Sarah Frisk
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For the first week, I experimented with tutorials and working with code in TGB, making a simple game where you were a fish and had to avoid mines while getting bubbles. I then decided to make that more complicated by having fish swimming in the background, although it did make the whole thing more busy. However, it was a fun exercise in seeing how I could control movement with code.

The basic view window from TGB of the game

The game being played. You can see the fishies in the background.

Having some sort of vague dream of being able to make a 2d rpg game (something a friend and I might be attempting to make for the iphone, although we don't think we'll be using TGB for it, since iTorque for TGB is $500 plus the $100 indie license for regular old TGB). I had used the animations I found that came with TGB, but I wanted to figure out how to make my own. Remembering fondly Final Fantasy VI (FF III in the US), I found a bunch of sprites for the game online.

Unfortunately, this image proved to be too tall for TGB to handle itself, and crashed the program. I decided to focus then on one of my favorite characters, and cropped the image to have just the Theif. However, when attempting to make it into animation frames, I discovered that whoever made the sheet didn't actually make sure stuff was aligned in a way that TGB liked, so it was impossible to actually create frames that didn't crop out part of the theif.

So I went back to photoshop, and began the painstaking process that would later become my least favorite thing in the world, to align all the images just right so that they would create a smooth animation.

After I was able to create it, the next step was to bring it into TGB and animate it. Ignoring the animations with emotions and whatnot, I created four simple animations of the character walking forwards, backwards, left, and right.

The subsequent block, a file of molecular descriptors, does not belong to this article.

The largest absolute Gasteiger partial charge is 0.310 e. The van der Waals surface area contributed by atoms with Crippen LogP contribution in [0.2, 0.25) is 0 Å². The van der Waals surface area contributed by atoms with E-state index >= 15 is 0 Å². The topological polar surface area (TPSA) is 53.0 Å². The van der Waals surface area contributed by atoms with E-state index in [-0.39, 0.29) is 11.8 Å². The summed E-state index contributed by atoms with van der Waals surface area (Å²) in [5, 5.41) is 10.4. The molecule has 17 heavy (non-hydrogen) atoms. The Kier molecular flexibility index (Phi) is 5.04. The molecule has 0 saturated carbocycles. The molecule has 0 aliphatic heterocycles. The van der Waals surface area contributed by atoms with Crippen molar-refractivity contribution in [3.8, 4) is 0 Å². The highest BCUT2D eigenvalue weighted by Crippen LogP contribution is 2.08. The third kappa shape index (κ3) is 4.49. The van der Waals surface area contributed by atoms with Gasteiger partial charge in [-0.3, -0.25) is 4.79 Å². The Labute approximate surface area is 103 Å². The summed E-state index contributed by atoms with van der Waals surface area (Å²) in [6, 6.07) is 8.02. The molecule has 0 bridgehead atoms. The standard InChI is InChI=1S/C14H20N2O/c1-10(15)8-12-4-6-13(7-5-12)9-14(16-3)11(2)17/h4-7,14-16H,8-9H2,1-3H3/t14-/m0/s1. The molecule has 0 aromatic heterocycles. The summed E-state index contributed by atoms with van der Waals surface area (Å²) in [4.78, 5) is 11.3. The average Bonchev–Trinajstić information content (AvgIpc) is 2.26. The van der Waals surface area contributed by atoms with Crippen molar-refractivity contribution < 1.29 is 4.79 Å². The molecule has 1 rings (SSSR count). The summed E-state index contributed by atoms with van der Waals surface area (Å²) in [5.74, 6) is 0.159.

It was at this point that I began working with actual code, creating behaviors that could control the sprite's movement around the screen.



Unfortunately, I never got to the point of changing the animation as the character changed direction, since at this point I began work on my project for class, 'Many Icebergs Lots of Fun'

Many Icebergs Lots of Fun

I had a lot of fun with this project. After some initial discussions, it was decided that I would be in charge of graphics. Deciding we wanted a lighthearted fun game with cartoon-like graphics, I got to work. Having never actually drawn a penguin before, I ended up looking through the internets for pictures of penguins. Here is one of my initial sketches that became the basis of the entire project:
 There were several other sketches made.  On a Thursday afternoon, after class, I began playing with the penguins I drew in photoshop, playing with ideas.  Here is the basic image based on the above rough sketch:

Here is another concept sketch, made in a fit of sillyness.

However, I liked the basic design of my earlier penguin, so that would be the penguin that I would base the rest of my penguins off of.

The rest of the images I created for the project cane be found here.

Due to time constraints, not all of them were used for the final project.  The animated .gif file of the penguin with the (unfortunately) moving glasses was a test I did on my computer of an idea that was dicussed of all the penguins on the final iceberg walking towards the main penguin, all happy that he had arrived.  There are obvious bugs, the glasses moving and the slight jerking of the penguin, but overall the animation basically worked.  A basic image map of a regular old penguin walking can be found here.

There are several iceberg pictures that appear on my list of images, originally created with the idea that we would randomly generate icebergs from five different icebergs.   When the icebergs sunk, there was a discussion of particle system vs. and actual animation.  As can be seen in the game, the animation one, but I did create 2-3 tiny icebergs that were available in case a particle system was decided upon.

I personally like this picture, since it showed off all the little penguins I created (there were a lot more, all sitting on my computer.  Maybe I can create my own penguin icon army).

If I had time, I would have liked to have seen if I could have created a way to customize the "penguin fly' animation, so that the player could dress up their penguin with various props, such as seen in final iceberg picture.  Probably would have been a bit like a 'paper doll' aspect to the game, but I think it would have been a fun sort of silly.  However I did learn a whole lot about drawing, lineart, and animation that I didn't know before taking this class, learning how to incorporate custom images into a game engine like TGB, something that I think I'll find very useful in future projects.

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